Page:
Knead to Know
Baking isn’t difficult. It just requires precise measurements, great ingredients, the right cooking temperatures, and good techniques! Although this can be intimidating to some, any home cook can become a master baker with a little help. Having the right ingredients is the most important thing - plus a little patience and some reliable recipes. The below guide will help you master each baking step…
Mixing dough by hand takes a bit more time, but it’s totally worth it - the results are just as good as using a mixer or bread machine, and it’s much more satisfying.
So first add the bread mix, yeast and water to the bowl and mix until all of the ingredients are combined. The easiest way to mix the dough is by hand but, if you prefer, start mixing with a spoon until the mixture is too stiff to stir, and then get your hands stuck in.
If you combine ingredients using a mixer, add the bread mix, yeast and water to the bowl and mix on slow until all of the ingredients are combined and then slowly increase to full speed to start the next step - kneading.
Flour strength (as in how much protein in contains) is linked to bread volume and softness. But the dough can only achieve this if it has been correctly ‘developed’. In other words, kneading. Kneading is vital in helping the dough to rise. It helps the gluten develop, which gives dough the ability to stretch and expand. Lovely.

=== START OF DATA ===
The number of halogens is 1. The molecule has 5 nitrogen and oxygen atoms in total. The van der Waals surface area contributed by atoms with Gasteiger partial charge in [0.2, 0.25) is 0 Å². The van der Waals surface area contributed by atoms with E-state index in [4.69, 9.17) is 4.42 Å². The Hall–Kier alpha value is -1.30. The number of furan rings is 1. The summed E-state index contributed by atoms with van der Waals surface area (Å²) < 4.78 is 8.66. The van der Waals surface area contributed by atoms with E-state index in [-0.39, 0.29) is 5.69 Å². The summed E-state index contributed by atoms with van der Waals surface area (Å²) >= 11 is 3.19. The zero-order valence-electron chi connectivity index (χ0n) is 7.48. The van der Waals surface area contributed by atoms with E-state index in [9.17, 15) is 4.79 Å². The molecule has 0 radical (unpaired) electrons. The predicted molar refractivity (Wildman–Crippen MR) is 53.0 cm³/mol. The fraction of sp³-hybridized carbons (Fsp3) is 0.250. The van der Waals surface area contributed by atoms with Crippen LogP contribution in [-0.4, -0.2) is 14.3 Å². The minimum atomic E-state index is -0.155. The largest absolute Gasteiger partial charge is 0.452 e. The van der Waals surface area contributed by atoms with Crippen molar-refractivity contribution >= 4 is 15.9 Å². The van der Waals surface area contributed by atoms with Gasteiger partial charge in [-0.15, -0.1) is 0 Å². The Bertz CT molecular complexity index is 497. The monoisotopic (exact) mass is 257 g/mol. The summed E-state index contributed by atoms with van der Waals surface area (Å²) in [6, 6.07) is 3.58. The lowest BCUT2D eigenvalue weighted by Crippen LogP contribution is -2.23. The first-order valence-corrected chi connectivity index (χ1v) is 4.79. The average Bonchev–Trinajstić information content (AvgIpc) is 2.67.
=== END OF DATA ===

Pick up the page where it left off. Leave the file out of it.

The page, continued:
How to stop it being sticky
When you first start kneading, it can take a little time for the mix to soak up the water. This is why dough starts off being very sticky to handle. Kneading and then resting for short spells (both you and the mix) allows time for the water to be absorbed. It makes kneading less sticky and your hands less messy.
Don’t over dust your worktop
Avoid the temptation to add more flour to your dough because it’s sticky. The water will slowly absorb and the dough will become easier to handle. Once your dough begins to form, try flouring your hands rather than the dough. If you add more than a light dusting of flour to your dough or worktop it can spoil the resulting loaf.
Put the effort in
As a rule, the more effort you put into kneading the dough, the bigger and lighter the loaf. This is why doughs that are mechanically kneaded using a bread-maker or kitchen mixer sometimes make bread with a lighter texture than those that are hand-kneaded.